Brian Hanley (1957 – current) in 2015/’16 had a neuroendocrine hormone plasmid (Growth Hormone Releasing Hormone (GHRH)) injected via electroporation into his cells. Without institutional support, he organised for the plasmid to be developed independently. The first of two injections was completed without anaesthesia and was excruciatingly painful but was otherwise uncomplicated. Like Kennedy, he has not formally published his work, however he has announced a number of results on Reddit; testosterone increased 20%, leukocytes 16%, HDL 20% and healing time was reportedly also faster. Without insight into the actual protocol or a larger sample size, it is difficult to validate his results, but he claims, as many self-experimenters do, that his results demonstrate an excellent proof of concept that may pave the way for GHRH gene therapy.

By contrast, Kevin Warwick (1954 – current) ran a successful and well supported, self-experimenting machine-interface research program within the University of Reading. in 1998 was the first person worldwide to have a silicon microchip inserted under his skin. Similar to our modern-day contactless credit cards the microchip was used to activate computer-controlled devices in his proximity. Chasing his cyborgian desires, in 2002 he had a 100-electrode array inserted onto the median nerve of his left arm. He used the readout loop of impulses from his median nerve to successfully control a prosthetic arm in Reading, UK while he was in New York, US 8. After three months the electrode array had to be removed because fibrous tissue had grown around the electrodes interrupting electrical signal conductivity. These experiments laid critical foundations for the prosthetic limb technology we see today.

Self-experimentation provides researchers the ability to break boundaries and perform ‘world firsts’ as proof of concept studies.

These types of stories indicate a number of problems with the current approach to self-experimentation:

  1. Academic Journals have doubts about the ethical justification and methodological rigour of self-experimentation, as evinced by the direct feedback that has been given to scientists after they have submitted their papers9. For Kennedy and Hanley, the lack of publication will limit their future impact, diminishing the justification of the risks and costs they shouldered. Institutional recognition and approval will ameliorate these difficulties in publishing and thus help contextualize the risks and rewards.
  2. Self-experimenters lack the framework needed to perform self-studies in safe and well-controlled environments. Past self-experimenters’ methods have led some into greater harm than may have otherwise been encountered had an appropriate framework been in place. Institutional support will allow these experiments to be safer, more valid and reproducible.
  3. Self-Experimenters lack objectivity in assessing the justifications for the risks they are taking. Particularly for Kennedy, the risks were very significant and the findings have been of mixed significance. Institutional oversight will help mitigate the risks of self-experimentation while maximising the benefit.

Self-experimentation provides researchers the ability to break boundaries and perform “world firsts” as proof of concept studies. Before such study designs are incorporated into institutions and universities, it is critical that they recognise that self-experimenters can consent to much greater risk than regular research participants provided they are significantly more informed than a lay individual. The compromise between institutions and individual self-experimenters has the potential to break boundaries in neurological research. From gene editing to novel optogenetic (converting light to neuronal impulses) prostheses to single cell electrophysiological recordings, there is a panorama of possibilities, limited only by the human imagination and appetite for danger.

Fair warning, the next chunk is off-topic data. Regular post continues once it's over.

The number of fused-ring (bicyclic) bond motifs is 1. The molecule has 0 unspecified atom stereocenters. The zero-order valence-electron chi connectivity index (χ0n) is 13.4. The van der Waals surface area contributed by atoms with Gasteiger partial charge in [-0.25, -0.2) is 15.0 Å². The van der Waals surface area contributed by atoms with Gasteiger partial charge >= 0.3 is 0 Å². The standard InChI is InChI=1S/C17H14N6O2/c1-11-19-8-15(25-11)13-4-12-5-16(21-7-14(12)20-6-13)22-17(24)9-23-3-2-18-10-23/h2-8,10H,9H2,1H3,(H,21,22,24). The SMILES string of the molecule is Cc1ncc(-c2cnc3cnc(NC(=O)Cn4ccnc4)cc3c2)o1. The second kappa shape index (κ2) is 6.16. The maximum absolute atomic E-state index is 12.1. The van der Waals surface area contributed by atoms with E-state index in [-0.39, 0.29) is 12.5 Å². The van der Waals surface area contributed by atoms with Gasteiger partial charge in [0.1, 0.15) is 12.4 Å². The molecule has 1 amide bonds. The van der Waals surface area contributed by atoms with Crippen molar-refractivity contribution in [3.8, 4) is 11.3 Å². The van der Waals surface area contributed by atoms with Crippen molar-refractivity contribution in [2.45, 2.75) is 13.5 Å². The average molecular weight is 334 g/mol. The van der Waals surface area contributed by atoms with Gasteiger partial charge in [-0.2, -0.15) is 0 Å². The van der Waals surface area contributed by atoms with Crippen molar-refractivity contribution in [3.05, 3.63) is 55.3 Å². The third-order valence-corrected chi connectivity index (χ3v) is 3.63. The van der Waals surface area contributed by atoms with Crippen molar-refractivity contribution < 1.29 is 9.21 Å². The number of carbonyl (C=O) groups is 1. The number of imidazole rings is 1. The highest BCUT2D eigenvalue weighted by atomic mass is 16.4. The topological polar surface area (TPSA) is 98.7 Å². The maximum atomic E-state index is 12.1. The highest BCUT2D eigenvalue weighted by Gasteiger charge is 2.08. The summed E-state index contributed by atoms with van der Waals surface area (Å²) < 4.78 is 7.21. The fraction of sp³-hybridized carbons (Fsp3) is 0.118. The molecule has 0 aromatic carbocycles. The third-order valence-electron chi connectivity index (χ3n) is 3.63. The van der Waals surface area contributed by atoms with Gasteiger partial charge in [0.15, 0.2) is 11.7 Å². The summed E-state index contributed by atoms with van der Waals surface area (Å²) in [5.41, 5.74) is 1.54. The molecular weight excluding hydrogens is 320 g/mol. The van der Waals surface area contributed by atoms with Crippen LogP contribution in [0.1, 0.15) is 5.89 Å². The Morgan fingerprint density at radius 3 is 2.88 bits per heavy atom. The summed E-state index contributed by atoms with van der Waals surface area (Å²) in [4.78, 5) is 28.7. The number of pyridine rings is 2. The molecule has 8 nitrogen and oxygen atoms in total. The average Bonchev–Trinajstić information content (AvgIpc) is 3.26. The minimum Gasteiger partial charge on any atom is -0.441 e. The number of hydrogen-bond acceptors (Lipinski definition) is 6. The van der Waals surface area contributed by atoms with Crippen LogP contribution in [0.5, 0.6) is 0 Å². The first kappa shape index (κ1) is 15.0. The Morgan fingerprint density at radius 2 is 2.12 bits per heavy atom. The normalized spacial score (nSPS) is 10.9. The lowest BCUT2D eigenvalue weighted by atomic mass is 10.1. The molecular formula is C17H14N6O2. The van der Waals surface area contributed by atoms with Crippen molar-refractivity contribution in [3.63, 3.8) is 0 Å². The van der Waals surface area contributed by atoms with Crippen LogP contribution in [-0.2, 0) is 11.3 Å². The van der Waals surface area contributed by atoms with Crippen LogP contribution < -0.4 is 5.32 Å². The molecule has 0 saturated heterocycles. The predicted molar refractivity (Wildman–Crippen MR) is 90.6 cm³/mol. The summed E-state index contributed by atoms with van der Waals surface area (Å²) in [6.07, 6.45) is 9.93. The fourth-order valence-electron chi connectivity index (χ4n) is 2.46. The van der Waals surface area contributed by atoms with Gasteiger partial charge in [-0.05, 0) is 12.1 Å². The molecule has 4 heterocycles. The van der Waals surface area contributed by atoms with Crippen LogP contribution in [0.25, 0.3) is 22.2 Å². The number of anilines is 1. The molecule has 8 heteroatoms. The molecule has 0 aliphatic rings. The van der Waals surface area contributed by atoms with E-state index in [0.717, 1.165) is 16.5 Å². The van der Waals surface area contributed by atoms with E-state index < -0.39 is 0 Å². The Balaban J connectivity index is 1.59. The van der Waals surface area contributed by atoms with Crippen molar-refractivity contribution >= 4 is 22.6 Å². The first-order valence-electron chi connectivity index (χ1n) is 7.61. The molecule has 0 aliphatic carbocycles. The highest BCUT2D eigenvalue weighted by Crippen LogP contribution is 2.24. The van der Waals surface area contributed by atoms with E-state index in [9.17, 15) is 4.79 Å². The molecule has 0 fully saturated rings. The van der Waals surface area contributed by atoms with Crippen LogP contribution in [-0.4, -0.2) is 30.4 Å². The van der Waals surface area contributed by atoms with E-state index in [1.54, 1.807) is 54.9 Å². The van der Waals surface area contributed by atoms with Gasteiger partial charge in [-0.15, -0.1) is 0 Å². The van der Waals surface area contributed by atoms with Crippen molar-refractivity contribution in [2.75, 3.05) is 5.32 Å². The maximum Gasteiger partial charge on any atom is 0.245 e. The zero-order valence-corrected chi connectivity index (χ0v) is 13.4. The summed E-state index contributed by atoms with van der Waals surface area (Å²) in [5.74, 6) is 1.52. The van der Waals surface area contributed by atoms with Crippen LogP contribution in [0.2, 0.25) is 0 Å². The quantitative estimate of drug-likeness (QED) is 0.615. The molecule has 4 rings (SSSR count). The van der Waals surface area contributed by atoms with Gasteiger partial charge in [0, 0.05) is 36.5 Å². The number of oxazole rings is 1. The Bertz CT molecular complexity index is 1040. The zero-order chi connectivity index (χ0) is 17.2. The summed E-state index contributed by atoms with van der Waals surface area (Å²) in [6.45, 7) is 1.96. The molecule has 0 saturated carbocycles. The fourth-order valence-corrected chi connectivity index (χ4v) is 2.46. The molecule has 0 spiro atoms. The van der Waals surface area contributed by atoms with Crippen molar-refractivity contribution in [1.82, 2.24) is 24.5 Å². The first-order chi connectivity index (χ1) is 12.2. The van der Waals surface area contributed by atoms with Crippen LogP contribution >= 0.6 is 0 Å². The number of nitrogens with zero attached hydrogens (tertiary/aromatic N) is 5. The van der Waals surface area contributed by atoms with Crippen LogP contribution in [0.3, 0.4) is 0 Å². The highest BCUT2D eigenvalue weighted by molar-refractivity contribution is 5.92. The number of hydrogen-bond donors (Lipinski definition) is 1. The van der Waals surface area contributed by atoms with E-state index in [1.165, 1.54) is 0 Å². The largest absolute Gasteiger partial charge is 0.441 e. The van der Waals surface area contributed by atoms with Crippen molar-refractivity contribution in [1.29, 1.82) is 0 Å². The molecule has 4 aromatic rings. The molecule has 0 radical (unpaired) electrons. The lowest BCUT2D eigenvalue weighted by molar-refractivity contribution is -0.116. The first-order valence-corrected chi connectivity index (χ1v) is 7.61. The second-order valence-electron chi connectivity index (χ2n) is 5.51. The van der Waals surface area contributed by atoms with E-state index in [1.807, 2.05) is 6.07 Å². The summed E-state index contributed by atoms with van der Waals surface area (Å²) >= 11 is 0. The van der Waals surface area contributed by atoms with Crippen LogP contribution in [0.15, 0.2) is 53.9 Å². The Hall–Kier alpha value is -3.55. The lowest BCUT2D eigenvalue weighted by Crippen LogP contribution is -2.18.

Image Credit: Anna du Toit (Creative Director)


1.        Lenfest SM, Vaduva-Nemes A, Okun MS. Dr. Henry Head and lessons learned from his self-experiment on radial nerve transection: Historical vignette. J Neurosurg. 2011;114(2):529-533. doi:10.3171/2010.8.JNS10400

2.        Zhang S. A Biohacker Regrets Publicly Injecting Himself With CRISPR. The Atlantic. Published 2018. Accessed March 4, 2021.

3.        Annas GJ. Self experimentation and the Nuremberg Code. BMJ. 2010;341:c7103. doi:10.1136/bmj.c7103

4.        Hanley BP, Bains W, Church G. Review of Scientific Self-Experimentation: Ethics History, Regulation, Scenarios, and Views Among Ethics Committees and Prominent Scientists. Rejuvenation Res. 2018;22(1):31-42. doi:10.1089/rej.2018.2059

5.        Kennedy PR, Bakay RAE. Activity of single action potentials in monkey motor cortex during long-term task learning. Brain Res. 1997;760(1):251-254. doi:

6.        Kennedy PR, Bakay RAE, Moore MM, Adams K, Goldwaithe J. Direct control of a computer from the human central nervous system. IEEE Trans Rehabil Eng. 2000;8(2):198-202. doi:10.1109/86.847815

7.        Engber D. The Neurologist Who Hacked His Brain—And Almost Lost His Mind. WIRED. Published 2016. Accessed October 12, 2020.

8.        Warwick K, Gasson M, Hutt B, et al. The Application of Implant Technology for Cybernetic Systems. Arch Neurol. 2003;60(10):1369-1373. doi:10.1001/archneur.60.10.1369

9.        COPE. The ethics of self-experimentation. Cases. Published 2015. Accessed November 2, 2020.

Leave a Reply